A Limiter Tournament

So i set up a Limiter Tournament (using a variation on single elimination style) to decisively rank my Clipper/Limiter/Maximizer plugins against each other. Unlike with compression, which i often like to use for adding character, injecting density, and enhancing groove, my primary purpose for limiters tends to be to increase headroom by curtailing short transient peaks, leading to a consistent, clean output. For this reason, it is not so impractical for me to classify some limiters as “better” than other (unlike with compressors). This is also the reason why i am including clippers and limiters both in the same tournament. Limiters tend to pump and Clippers tend to distort, but lots of plugins have characteristics of both, and the basic purpose is the same for both: to reduce the pokiness of peaks which are so fast we don’t really hear them anyways. Maximizers? What the fuck are those? There is no consensus as different developers release things they call “maximizers” which do different things, but in general, they combine peak limiting with either low-level compression or saturation.

4 limiter/clipper/maximizer models at a time were pitted against each other in contests using HOFA BlindTest with clips gradually pushed into 35dB of limiting, gain-matched using Melda’s MAGC to be able to hear only dynamics, tone, and distortion characteristics without loudness levels affecting perception.

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Testy Mastering / PMX FX Plus

Testy Mastering

“Testy Mastering” is a pack containing an epic effect rack which contains the entire mastering workflow for obtaining a reasonably loud and balanced master or pre-master, mimicking my real-life Tasty Mastering workflow but just using Ableton-native devices. It can be used to effectively polish up your mixdowns for presentation online or for using to test master your mixes, realize their shortcomings, and re-mix before submitting to a professional engineer for final mastering. It contains different modules for specific purposes: Filtering, Surgery, L/R Groove, M/S Groove, LCR Saturation, Serial Limiting, and M/S Analysis. Macro controls are formulated to minimize unwanted side effects such as phase offset, etc, while providing a toolset for enhancing the perceptible audibility by massaging tone and dynamics of a mixdown gracefully. The pack also includes an “Unmastering” rack for restoring a touch of dynamics to completely flattened material as well as a Testy Mastering Template set you can open up to quickly prepare a fresh mastering session.

Testy Mastering Submodules
♥Filtering Module to cut unnecessary sub- and ultra-sonic content clarifying the lows and highs, inject secret “focus sauce”, and massage multiband width using the “M/S Filtering” analysis to make informed decisions. This module alone can transform a mix from “eh” to “wow”.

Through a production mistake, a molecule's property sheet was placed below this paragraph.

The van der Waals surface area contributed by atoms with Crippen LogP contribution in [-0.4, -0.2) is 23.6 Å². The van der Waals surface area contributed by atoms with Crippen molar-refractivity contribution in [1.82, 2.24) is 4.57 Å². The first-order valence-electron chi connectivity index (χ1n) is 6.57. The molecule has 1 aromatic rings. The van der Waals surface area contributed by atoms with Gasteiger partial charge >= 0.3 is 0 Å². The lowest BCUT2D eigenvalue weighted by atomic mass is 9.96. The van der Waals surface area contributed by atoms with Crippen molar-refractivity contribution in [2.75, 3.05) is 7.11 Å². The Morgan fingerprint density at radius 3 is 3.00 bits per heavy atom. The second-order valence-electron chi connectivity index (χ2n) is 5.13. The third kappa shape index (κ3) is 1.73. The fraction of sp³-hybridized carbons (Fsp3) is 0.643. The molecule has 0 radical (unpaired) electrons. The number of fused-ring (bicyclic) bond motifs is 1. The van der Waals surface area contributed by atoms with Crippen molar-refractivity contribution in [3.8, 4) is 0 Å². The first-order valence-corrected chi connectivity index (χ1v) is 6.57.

♥Surgery Module to EQ effectively with selectable bands deliberately bounded in scope and with resonances tied to gain to minimize possible negative effects of over-EQing and to retain the natural heart of the mix.
♥L-R Groove may help prevent peaks from one or the other stereo channel from reducing headroom for the full mix, also offering a unique wideness-enhancing “stereo link inversion” cross-sidechain feature which can make one channel react more to the signal from the opposite side; interesting for making a mix sound more alive rather than flatly consistent (for example, with “inversion” set above 50% in a mix with guitars panned to the right and violins panned to the left, whichever group happened to be playing loudest at a given moment would take precedence, slightly attenuating the other side more).
♥M-S Groove can be used to balance the dynamics between the central and peripheral sides content in relation to each other, for a fuller, more 3-dimensional sound if setting attack, release, and thresholds carefully to pulse with the groove of the song.
♥LCR Saturation is meant to be applied subliminally, not able to hear the effect of each saturator individually. But when you A/B it on and off, it adds a miniscule degree of additional “width, depth and clarity” (thanks ubk happy funtime hour for that phrase).
Set the frequencies by ear at extreme intensity, then dial back into subliminality.
♥Serial Limiting is meant to be used not for ear-blistering loudness levels but rather for a refined, tasteful, and workable procedure implementation which can be used to quickly dial in an acceptable final loudness level without being too extreme in amounts of dynamic squashing. Using multiple forms of limiting/clipping to finalize tracks has in our extensive tests been a most adaptable method for consistent end results on the widest variety of genres and dynamic ranges of source tracks. Depending on a song’s internal energy density, each of the different submodules will be set differently; there is no one “set and forget” setting which will work for most material and thus presets are eschewed. Best general practice is to set so that each limiting stage only very occasionally shaves off the tiniest pixel of gain reduction, other than the soft clipper, which can afford to trigger a bit more often.